Following the manors
One long period of Estonian history, about 600-700 years, can be summed up by the word manor age. About 30 manors are known from this period in Hiiumaa, including church and pastoral manors. Manorial officials and landlords, mostly Baltic Germans, had a significant influence on local life through their ownership of large estates and the peasants who lived on them. The manorial system encouraged and caused injustice, including economic coercion and social inequality. On the other hand, the estates also brought us much that was new from the wider world, be it new working methods, plant varieties, recipes or developments in school and church life.
At the beginning of the 20th century, the time of the former manors was over. During the time of the Republic of Estonia (1918-1940), there were still a few functioning manors and estates leased to previous owners, but the manor life of the old days was no more. It was then that this long-lasting economic and political system of sorts finally fell apart. The manor’s buildings and land were taken over by new owners, be they former estate workers, farmers, companies or the state. Many large and magnificent buildings fell into disrepair for lack of the right owner and money.
The route includes the following stops:
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Small Hiiumaa has offered the world many greats, such as composer Rudolf Tobias, artist Ülo Sooster or writer Evald Mänd (Ain Kalmus). There are many other creative people who were born, lived, created or rested on the island, and we all have something to learn from them. Find their footprints, their creations and their thoughts!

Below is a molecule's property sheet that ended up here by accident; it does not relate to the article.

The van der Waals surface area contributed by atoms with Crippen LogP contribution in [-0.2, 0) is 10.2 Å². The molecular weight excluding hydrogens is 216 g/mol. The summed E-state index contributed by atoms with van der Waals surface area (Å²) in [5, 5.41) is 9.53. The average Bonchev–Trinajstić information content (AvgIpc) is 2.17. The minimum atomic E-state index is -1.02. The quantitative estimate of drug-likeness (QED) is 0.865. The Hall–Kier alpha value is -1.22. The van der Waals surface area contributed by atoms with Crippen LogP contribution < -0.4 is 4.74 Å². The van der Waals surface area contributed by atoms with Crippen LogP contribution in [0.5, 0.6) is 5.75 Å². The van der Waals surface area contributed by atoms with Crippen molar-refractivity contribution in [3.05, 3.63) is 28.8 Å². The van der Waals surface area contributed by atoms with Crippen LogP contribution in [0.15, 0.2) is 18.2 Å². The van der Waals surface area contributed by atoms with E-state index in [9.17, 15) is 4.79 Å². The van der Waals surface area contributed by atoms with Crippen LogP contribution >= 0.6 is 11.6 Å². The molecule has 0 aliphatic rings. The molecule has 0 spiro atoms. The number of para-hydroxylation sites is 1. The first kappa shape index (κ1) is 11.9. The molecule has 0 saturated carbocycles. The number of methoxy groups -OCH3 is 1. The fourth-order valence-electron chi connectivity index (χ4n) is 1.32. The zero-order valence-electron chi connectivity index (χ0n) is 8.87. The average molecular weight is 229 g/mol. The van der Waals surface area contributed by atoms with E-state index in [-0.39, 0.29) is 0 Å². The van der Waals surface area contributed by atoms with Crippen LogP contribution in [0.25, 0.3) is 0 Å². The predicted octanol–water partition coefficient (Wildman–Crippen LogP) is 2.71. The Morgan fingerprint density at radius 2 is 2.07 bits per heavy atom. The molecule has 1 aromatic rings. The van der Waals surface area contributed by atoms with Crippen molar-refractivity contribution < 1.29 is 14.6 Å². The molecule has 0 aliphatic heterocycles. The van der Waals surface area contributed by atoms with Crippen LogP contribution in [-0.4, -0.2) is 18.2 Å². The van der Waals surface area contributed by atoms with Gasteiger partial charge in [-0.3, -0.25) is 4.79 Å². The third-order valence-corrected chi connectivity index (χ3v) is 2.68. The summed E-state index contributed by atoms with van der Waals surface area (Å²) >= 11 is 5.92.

With its peninsulas, Hiiumaa clearly stretches towards the main cardinal points. To the north lies the Tahkuna Peninsula, with its beautiful nature and rugged history. There, you too can move around the former Siberian-Swedish territories, exploring the 20th century. traces of the wars of the 19th century, visit the small Orthodox chapel and cemetery and climb to the top of the highest lighthouse in Hiiumaa. There can be other surprises by the sea and in the forests. Stay awake!
For hundreds of years, the dominant language in the northern part of Hiiumaa was Swedish, because the coastal Swedes lived here. They called themselves rather Hiro-Swedish. Their main centres or villages were Reigi and Kärdla. Unfortunately, about 1000 of the Reigi Swedes were sent on their way to present-day Ukraine in 1781, and the Swedes of Kärdla became the new settlers of either Vormsi or Noarootsi in the early 19th century. Those who remained gradually became Estonian-speaking Hiidans. However, what can easily be associated with the Swedes’ residence on Dagö or Hiiu island can still be seen today. Be it place names, churches, farms or something else.
Hiiumaa is a nature lover’s paradise. Almost 70% of the island is forested, some of which is now very scarce under virgin forest. Plants, animals and birds that are rare in Estonia can also be found on beaches and in meadows. Meteorite craters, hundreds of millions of years old, are an attraction, as are boulders and rock caves. Freshwater springs, deep karst caves and special coastal lakes offer additional experiences. Start the tour!